HomeResourcesWhat is a Headphone Driver? | THE PROCESS EXPLAINED!
February 15, 2016
What is a Headphone Driver? | THE PROCESS EXPLAINED!
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1,446 word post, approx. 3-4 min. read
This is part 3 in a series on Headphone Specs, Drivers, DACs, Sound, and how all of them relate to each other. There’s a wealth of knowledge in these so don’t hesitate to open some more tabs, bookmark, and share!!
What is a headphone driver? Glad you asked! This is going to be a semi condensed post on a forgotten topic that is a little glossed over in the mainstream headphone world.
Before we get started though, grab a snack, sit back and relax because..
You’ve come to the right place!!
What I will bring you in this review
What is a headphone driver?
Types of drivers
Now without further ado, let’s get rolling!
When I was first getting into the world of headphones, I never knew high end models existed. I basically assumed that the stuff I saw in stores was it. That may sound completely ridiculous now, but back then the internet wasn’t as prominent as it is today. I didn’t really have the luxury of typing a phrase into a box and instantly seeing a result.
Therefore, I actually considered those CVS models about as good as it got. The more research I do, the more I realize that there is an almost endless amount of gear out there. Some brand names I can’t even pronounce, others sound as flamboyant as a 3 ring circus. Lol. Ever heard of a headphone amplifier called the Eddie Current Balancing Act? I rest my case.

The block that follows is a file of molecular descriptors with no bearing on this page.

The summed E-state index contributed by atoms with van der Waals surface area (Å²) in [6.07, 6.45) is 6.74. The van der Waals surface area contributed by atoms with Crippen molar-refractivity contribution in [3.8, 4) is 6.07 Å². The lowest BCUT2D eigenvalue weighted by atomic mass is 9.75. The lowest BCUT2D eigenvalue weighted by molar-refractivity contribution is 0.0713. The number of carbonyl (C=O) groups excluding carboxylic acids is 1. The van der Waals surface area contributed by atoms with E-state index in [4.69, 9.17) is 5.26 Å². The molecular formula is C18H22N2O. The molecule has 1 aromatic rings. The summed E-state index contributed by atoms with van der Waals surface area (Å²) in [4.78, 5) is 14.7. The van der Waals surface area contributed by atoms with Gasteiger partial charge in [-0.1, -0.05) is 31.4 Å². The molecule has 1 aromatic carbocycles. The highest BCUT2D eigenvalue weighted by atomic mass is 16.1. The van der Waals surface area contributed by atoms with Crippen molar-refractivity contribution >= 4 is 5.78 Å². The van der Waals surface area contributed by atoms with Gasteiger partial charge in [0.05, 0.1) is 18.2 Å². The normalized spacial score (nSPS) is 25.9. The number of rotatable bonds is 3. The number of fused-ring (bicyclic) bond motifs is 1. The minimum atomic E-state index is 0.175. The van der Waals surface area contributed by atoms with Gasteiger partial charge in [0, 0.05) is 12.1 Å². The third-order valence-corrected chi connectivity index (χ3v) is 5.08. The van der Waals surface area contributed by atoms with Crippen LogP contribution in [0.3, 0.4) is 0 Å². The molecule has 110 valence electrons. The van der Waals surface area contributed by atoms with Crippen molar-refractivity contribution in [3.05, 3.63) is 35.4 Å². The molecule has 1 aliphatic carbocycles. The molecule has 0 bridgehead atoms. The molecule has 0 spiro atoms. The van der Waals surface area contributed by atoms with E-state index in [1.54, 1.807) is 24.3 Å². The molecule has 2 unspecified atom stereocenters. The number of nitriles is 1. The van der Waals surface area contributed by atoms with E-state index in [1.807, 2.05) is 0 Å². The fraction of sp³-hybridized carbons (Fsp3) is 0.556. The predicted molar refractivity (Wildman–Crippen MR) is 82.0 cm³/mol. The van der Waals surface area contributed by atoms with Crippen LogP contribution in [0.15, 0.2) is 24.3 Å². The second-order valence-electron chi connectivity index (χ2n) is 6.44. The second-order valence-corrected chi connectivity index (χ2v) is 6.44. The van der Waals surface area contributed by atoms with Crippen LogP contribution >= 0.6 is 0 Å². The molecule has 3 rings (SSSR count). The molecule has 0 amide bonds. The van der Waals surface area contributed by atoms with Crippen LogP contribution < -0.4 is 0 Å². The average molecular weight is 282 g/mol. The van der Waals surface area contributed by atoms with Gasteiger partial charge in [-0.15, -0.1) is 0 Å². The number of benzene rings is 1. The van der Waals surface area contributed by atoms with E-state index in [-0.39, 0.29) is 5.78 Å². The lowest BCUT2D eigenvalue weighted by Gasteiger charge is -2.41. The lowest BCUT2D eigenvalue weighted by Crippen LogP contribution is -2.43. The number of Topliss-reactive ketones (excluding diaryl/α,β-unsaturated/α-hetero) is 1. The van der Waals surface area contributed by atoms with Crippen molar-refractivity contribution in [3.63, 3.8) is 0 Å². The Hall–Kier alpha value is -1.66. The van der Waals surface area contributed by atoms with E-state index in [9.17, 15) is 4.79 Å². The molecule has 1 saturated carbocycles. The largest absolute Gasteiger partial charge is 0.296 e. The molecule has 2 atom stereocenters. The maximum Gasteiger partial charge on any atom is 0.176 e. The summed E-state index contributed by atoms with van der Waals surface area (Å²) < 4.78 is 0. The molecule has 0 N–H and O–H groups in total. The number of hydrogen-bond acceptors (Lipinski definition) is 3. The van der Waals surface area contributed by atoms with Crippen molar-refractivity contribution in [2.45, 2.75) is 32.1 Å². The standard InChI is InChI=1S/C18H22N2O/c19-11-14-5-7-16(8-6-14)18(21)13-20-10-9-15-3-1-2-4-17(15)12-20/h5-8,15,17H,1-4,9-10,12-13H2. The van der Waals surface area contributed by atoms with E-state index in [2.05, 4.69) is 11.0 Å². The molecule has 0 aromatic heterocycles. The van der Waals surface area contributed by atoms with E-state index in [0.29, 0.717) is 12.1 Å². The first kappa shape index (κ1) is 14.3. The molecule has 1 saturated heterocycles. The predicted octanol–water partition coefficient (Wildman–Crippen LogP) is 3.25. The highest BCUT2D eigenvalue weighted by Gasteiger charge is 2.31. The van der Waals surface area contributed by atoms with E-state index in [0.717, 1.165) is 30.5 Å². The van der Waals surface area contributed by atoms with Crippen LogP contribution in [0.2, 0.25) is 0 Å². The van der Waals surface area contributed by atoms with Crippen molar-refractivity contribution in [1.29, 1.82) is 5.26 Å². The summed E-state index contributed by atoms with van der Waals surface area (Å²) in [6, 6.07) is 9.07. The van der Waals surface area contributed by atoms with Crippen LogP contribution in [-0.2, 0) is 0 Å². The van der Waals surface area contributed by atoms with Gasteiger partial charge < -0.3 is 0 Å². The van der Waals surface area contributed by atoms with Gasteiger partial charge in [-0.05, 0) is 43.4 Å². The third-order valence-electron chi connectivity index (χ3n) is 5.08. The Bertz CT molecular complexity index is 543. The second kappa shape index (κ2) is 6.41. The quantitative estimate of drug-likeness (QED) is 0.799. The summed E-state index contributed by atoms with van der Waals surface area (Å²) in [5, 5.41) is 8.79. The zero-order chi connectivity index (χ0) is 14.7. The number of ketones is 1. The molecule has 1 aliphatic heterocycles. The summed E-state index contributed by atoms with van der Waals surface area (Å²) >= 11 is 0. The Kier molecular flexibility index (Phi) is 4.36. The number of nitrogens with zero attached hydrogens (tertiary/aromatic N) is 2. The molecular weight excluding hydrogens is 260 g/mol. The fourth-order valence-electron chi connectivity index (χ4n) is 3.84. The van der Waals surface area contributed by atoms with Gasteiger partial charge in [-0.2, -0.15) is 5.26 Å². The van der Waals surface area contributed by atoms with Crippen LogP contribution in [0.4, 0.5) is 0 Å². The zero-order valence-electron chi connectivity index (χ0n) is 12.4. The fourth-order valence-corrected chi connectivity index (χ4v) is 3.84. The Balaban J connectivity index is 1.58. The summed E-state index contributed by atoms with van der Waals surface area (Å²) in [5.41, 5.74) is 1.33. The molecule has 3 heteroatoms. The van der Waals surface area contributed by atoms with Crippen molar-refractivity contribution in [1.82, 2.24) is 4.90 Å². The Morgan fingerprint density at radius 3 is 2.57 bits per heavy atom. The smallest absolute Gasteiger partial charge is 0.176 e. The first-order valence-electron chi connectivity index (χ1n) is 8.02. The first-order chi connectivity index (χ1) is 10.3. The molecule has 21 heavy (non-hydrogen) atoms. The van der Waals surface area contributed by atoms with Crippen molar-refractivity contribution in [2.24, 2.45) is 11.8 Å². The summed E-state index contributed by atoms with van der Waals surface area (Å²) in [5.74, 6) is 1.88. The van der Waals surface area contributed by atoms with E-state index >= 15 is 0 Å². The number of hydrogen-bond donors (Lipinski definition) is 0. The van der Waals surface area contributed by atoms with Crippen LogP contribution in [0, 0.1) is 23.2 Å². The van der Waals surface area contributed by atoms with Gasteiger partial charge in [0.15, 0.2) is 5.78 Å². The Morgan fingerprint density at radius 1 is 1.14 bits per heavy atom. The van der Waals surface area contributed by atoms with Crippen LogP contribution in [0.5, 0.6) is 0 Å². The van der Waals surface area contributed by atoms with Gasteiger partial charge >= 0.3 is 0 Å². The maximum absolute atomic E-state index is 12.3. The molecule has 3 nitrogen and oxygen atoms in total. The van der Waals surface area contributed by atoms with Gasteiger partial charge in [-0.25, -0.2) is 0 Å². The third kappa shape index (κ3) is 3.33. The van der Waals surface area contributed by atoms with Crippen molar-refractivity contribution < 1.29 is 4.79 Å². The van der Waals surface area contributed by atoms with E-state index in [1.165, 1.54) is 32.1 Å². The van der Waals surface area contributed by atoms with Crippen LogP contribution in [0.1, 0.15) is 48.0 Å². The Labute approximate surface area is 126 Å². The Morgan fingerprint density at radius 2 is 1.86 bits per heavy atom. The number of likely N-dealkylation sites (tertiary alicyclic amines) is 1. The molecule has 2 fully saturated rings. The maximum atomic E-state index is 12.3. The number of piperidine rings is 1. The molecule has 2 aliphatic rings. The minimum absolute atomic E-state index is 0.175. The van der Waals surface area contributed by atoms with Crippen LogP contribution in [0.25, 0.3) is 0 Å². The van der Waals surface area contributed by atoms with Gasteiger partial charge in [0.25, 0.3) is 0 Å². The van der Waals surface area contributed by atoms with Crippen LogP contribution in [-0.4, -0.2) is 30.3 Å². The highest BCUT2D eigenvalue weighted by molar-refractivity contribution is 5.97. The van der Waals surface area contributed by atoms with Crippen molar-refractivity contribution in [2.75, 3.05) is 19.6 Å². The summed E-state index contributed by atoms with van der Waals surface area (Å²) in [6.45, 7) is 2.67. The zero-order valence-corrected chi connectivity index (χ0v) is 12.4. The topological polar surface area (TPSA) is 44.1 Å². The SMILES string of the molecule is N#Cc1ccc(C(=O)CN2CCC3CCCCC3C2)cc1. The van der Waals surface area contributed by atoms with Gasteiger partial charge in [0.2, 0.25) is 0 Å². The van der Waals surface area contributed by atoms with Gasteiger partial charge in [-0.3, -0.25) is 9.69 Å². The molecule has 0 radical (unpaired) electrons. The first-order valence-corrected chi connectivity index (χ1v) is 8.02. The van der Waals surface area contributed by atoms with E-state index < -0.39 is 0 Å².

Going even further, all headphones have drivers, and some of these high end model headphones have what are called angled drivers. Huh? What’s a driver anyway?
What is a headphone driver?
The drivers inside of your headphones are responsible for converting the electrical signal into the sound that you hear, by creating current with a conductor, through a magnetic field that moves a diaphragm, thus creating sound. Check out How Headphone Dynamic Drivers Work! Think of them like tiny loud speakers inside of the ear-cups. A driver unit is comprised of:
A permanent magnet. Creates a magnetic field. The magnets are made from rare-earth ceramic materials—most commonly samarium-cobalt and neodymium-iron-boron.
Voice coils. Responsible for moving the diaphragm that creates the sound you hear, by providing a linear motion back and forth when driven by an electrical audio signal. Since they are made of copper, they cannot create a charge by themselves. This is where current comes in.
A diaphragm. Moves back and forth, creating the sound waves.
In a nutshell:
The magnetic field created by the permanent magnet, interacts with the magnetic field created by the voice coil. This creates the movement of the voice coil up and down, which in turn moves the diaphragm linearly, creating sound waves.
It is important to note:
Small vents with foam are also built into the driver area to dampen the acoustics of the driver’s otherwise trapped sound coming off of the back of the diaphragm. This is the difference in a smooth frequency response and a jagged one. The motor structure of the driver has the potential to affect the overall sound negatively.
The diameter of the diaphragm is usually stated in the specifications of the headphone, and determines the overall quality of the sound. The driver size is typically an indicator of how big the sound is. A bigger driver unit will often times deliver the bass you’re looking for. To put it simply: The bigger the unit, the larger the speaker, the more powerful the output is. Generally:
Driver sizes for earbuds
8mm to 15 mm
Driver sizes for headphones
20mm to 50mm
Types of drivers
There are a few to speak of: